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FAQ: Why do I snore??? ZzZzZzZzZzz….

By: Dr. Mark Van Deusen

Common reasons for snoring include nasal obstruction, large adenoids and/or tonsils, and tongue or throat collapse. Snoring sounds are typically made by the vibration of tissues in the throat while breathing during sleep. Patients with snoring should also be screened for symptoms of sleep apnea.

Sleep apnea is a frequently undiagnosed condition in which a person has pauses in breathing during sleep. The most common type of sleep apnea, obstructive sleep apnea (OSA), occurs when a person’s upper airway causes obstruction of airflow. When airflow is interrupted, sleep becomes fragmented and less restorative, oxygen levels can drop, and carbon dioxide levels may rise in the blood. A thorough history and physical by an otolaryngologist can help determine the contributing factors to snoring, and if sleep apnea is an additional concern, make further recommendations.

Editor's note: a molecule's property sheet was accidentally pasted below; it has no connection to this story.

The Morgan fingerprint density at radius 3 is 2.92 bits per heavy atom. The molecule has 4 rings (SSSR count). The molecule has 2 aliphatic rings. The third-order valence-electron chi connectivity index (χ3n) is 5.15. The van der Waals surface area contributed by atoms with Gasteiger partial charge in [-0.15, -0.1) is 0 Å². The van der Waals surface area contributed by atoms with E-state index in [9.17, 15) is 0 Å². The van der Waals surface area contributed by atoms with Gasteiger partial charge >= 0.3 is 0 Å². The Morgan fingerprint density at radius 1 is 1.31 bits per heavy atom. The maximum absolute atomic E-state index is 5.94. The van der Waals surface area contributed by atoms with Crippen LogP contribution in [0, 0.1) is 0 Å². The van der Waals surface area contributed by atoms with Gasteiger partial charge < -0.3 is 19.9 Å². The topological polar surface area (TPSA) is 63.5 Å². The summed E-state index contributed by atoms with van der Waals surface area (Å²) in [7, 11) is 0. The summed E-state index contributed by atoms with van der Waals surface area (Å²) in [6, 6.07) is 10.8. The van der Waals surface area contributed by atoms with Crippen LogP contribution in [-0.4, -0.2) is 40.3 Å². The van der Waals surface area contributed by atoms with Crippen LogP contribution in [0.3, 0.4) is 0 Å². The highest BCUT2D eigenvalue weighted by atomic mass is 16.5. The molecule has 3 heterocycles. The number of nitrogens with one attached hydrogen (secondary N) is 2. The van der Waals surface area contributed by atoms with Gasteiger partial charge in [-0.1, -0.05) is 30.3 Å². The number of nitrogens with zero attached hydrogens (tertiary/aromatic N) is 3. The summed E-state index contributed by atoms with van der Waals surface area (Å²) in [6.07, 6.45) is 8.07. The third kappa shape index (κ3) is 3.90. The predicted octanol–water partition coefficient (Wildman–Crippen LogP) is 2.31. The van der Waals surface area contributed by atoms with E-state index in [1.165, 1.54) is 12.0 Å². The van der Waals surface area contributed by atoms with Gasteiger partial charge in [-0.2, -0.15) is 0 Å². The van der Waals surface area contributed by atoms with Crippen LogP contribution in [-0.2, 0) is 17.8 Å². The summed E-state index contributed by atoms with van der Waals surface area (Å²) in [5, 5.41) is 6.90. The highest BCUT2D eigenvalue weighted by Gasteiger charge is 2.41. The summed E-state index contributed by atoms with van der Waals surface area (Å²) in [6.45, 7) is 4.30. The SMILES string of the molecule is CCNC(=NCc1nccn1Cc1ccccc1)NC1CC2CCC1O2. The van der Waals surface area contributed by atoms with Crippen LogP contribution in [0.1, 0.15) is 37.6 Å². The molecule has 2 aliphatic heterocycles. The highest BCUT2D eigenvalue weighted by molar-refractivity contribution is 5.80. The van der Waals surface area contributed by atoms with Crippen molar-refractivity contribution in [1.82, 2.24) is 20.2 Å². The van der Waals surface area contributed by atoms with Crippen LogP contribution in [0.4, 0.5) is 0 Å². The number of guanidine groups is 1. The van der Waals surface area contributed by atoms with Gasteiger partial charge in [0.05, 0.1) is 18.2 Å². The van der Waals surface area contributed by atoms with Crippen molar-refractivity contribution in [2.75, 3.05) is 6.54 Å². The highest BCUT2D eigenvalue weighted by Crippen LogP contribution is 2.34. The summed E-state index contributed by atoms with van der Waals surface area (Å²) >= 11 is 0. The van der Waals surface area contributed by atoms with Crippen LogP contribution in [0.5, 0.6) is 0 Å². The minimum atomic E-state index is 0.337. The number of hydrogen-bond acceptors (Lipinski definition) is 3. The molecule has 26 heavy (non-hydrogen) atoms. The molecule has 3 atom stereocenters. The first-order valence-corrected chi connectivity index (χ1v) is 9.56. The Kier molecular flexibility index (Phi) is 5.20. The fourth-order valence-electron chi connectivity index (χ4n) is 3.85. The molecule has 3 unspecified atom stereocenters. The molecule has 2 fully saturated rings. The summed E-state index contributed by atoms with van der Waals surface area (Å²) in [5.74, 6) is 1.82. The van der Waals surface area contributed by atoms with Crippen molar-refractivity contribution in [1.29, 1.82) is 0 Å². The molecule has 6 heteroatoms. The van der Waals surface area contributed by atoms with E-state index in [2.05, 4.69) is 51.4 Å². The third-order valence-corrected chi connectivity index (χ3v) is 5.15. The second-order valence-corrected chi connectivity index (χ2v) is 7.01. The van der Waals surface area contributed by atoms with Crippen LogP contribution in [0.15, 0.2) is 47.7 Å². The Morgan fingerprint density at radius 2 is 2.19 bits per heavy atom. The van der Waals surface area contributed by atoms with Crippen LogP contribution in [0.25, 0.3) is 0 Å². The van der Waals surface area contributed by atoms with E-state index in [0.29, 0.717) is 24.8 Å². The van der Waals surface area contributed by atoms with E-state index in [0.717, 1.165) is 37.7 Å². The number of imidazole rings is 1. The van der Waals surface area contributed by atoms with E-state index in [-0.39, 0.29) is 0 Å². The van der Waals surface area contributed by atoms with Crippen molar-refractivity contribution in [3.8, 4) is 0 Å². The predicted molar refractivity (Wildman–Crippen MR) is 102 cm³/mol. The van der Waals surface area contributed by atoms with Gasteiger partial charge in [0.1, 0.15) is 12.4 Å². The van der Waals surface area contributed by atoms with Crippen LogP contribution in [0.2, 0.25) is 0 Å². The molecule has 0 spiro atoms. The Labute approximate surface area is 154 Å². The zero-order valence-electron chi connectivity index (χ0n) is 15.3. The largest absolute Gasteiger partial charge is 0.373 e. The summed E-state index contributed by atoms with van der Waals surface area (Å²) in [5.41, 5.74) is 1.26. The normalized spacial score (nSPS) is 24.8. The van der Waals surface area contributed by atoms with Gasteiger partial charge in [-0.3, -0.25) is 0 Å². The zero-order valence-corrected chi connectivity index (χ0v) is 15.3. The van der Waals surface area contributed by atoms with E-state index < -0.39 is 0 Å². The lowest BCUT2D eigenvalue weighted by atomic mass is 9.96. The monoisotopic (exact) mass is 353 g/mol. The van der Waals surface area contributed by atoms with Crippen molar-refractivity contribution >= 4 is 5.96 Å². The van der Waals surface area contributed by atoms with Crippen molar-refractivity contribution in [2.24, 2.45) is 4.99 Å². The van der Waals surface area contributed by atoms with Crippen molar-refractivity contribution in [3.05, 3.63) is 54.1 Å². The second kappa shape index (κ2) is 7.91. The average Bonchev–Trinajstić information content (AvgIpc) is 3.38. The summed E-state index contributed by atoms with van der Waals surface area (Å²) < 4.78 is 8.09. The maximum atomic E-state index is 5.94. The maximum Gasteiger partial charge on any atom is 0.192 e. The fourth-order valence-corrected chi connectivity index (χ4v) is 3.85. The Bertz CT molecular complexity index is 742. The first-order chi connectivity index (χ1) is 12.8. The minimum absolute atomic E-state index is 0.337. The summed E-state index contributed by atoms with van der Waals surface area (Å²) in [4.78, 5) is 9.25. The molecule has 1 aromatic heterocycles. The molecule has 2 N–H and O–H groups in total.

Office Updates:Northwest ENT is abiding closely by CDC guidelines in reference to the Coronavirus.

For your protection, the following is being requested:

  • If you feel sick in any way, please call to reschedule your appointment or utilize our telemedicine option.
  • At your appointment you will be screened and your temperature taken.
  • Please bring your own personal cloth mask for your protection.
  • Be prepared to wait in your personal vehicle while we prepare a disinfected exam room for you.
  • 1 visitor per patient is allowed. Children are an exception.